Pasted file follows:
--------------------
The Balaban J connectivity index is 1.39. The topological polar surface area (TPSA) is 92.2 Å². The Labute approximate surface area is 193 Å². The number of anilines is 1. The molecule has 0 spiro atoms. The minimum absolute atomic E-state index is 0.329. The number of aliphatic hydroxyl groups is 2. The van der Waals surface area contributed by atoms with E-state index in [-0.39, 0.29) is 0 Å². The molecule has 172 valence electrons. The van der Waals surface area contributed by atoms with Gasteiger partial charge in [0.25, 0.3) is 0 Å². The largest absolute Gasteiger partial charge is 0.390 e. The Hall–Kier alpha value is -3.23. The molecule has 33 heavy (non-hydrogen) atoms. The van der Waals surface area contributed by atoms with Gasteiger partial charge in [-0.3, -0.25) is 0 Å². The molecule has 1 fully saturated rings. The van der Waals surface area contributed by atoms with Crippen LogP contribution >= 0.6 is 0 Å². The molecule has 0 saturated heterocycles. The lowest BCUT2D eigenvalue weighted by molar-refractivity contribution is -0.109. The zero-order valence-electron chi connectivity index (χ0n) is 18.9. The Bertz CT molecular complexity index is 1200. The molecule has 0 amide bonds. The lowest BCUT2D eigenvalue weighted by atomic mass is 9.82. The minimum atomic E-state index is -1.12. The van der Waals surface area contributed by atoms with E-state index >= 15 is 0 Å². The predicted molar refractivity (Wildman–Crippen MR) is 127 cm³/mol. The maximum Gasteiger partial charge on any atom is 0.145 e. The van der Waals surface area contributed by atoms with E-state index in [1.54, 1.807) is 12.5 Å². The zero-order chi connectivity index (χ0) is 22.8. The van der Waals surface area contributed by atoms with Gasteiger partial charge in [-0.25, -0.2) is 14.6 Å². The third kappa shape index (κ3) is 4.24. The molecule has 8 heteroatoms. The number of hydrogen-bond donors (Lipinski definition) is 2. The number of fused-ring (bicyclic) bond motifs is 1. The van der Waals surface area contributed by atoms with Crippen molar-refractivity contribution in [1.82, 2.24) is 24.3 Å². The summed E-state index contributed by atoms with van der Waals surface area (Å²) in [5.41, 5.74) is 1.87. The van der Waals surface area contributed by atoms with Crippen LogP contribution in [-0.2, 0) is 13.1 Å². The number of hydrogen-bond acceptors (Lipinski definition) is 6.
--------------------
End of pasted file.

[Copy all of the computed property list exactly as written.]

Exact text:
The Balaban J connectivity index is 1.39. The topological polar surface area (TPSA) is 92.2 Å². The Labute approximate surface area is 193 Å². The number of anilines is 1. The molecule has 0 spiro atoms. The minimum absolute atomic E-state index is 0.329. The number of aliphatic hydroxyl groups is 2. The van der Waals surface area contributed by atoms with E-state index in [-0.39, 0.29) is 0 Å². The molecule has 172 valence electrons. The van der Waals surface area contributed by atoms with Gasteiger partial charge in [0.25, 0.3) is 0 Å². The largest absolute Gasteiger partial charge is 0.390 e. The Hall–Kier alpha value is -3.23. The molecule has 33 heavy (non-hydrogen) atoms. The van der Waals surface area contributed by atoms with Gasteiger partial charge in [-0.3, -0.25) is 0 Å². The molecule has 1 fully saturated rings. The van der Waals surface area contributed by atoms with Crippen LogP contribution >= 0.6 is 0 Å². The molecule has 0 saturated heterocycles. The lowest BCUT2D eigenvalue weighted by molar-refractivity contribution is -0.109. The zero-order valence-electron chi connectivity index (χ0n) is 18.9. The Bertz CT molecular complexity index is 1200. The molecule has 0 amide bonds. The lowest BCUT2D eigenvalue weighted by atomic mass is 9.82. The minimum atomic E-state index is -1.12. The van der Waals surface area contributed by atoms with E-state index >= 15 is 0 Å². The predicted molar refractivity (Wildman–Crippen MR) is 127 cm³/mol. The maximum Gasteiger partial charge on any atom is 0.145 e. The van der Waals surface area contributed by atoms with E-state index in [1.54, 1.807) is 12.5 Å². The zero-order chi connectivity index (χ0) is 22.8. The van der Waals surface area contributed by atoms with Gasteiger partial charge in [-0.25, -0.2) is 14.6 Å². The third kappa shape index (κ3) is 4.24. The molecule has 8 heteroatoms. The number of hydrogen-bond donors (Lipinski definition) is 2. The number of fused-ring (bicyclic) bond motifs is 1. The van der Waals surface area contributed by atoms with Crippen molar-refractivity contribution in [1.82, 2.24) is 24.3 Å². The summed E-state index contributed by atoms with van der Waals surface area (Å²) in [5.41, 5.74) is 1.87. The van der Waals surface area contributed by atoms with Crippen LogP contribution in [-0.2, 0) is 13.1 Å². The number of hydrogen-bond acceptors (Lipinski definition) is 6.